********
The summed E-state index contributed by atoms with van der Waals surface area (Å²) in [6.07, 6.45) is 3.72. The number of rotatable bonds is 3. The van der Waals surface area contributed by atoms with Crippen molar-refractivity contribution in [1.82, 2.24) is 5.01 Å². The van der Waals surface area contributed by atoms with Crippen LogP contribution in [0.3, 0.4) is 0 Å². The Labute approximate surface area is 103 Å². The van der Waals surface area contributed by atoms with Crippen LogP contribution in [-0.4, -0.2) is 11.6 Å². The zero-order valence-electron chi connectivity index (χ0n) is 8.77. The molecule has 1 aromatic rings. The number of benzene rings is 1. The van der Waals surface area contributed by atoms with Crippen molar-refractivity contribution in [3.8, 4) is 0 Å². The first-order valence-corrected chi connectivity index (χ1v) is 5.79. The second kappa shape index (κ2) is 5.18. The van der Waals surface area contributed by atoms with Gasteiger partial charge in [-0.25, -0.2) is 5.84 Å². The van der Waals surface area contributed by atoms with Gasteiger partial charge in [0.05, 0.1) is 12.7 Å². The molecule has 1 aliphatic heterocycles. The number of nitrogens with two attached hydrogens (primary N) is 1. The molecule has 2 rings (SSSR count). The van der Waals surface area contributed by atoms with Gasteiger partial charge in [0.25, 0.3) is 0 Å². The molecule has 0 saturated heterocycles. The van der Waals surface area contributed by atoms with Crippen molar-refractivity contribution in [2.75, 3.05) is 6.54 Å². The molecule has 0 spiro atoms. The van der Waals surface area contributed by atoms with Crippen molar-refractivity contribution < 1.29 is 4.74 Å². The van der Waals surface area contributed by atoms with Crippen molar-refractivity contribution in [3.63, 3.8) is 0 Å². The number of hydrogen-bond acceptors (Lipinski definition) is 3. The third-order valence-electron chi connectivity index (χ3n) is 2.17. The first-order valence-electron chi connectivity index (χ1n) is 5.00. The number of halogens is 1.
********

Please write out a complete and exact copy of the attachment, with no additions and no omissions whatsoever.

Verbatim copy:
The summed E-state index contributed by atoms with van der Waals surface area (Å²) in [6.07, 6.45) is 3.72. The number of rotatable bonds is 3. The van der Waals surface area contributed by atoms with Crippen molar-refractivity contribution in [1.82, 2.24) is 5.01 Å². The van der Waals surface area contributed by atoms with Crippen LogP contribution in [0.3, 0.4) is 0 Å². The Labute approximate surface area is 103 Å². The van der Waals surface area contributed by atoms with Crippen LogP contribution in [-0.4, -0.2) is 11.6 Å². The zero-order valence-electron chi connectivity index (χ0n) is 8.77. The molecule has 1 aromatic rings. The number of benzene rings is 1. The van der Waals surface area contributed by atoms with Crippen molar-refractivity contribution in [3.8, 4) is 0 Å². The first-order valence-corrected chi connectivity index (χ1v) is 5.79. The second kappa shape index (κ2) is 5.18. The van der Waals surface area contributed by atoms with Gasteiger partial charge in [-0.25, -0.2) is 5.84 Å². The van der Waals surface area contributed by atoms with Gasteiger partial charge in [0.05, 0.1) is 12.7 Å². The molecule has 1 aliphatic heterocycles. The number of nitrogens with two attached hydrogens (primary N) is 1. The molecule has 2 rings (SSSR count). The van der Waals surface area contributed by atoms with Gasteiger partial charge in [0.25, 0.3) is 0 Å². The molecule has 0 saturated heterocycles. The van der Waals surface area contributed by atoms with Crippen molar-refractivity contribution in [2.75, 3.05) is 6.54 Å². The molecule has 0 spiro atoms. The van der Waals surface area contributed by atoms with Crippen molar-refractivity contribution < 1.29 is 4.74 Å². The van der Waals surface area contributed by atoms with Crippen molar-refractivity contribution in [3.63, 3.8) is 0 Å². The number of hydrogen-bond acceptors (Lipinski definition) is 3. The third-order valence-electron chi connectivity index (χ3n) is 2.17. The first-order valence-electron chi connectivity index (χ1n) is 5.00. The number of halogens is 1.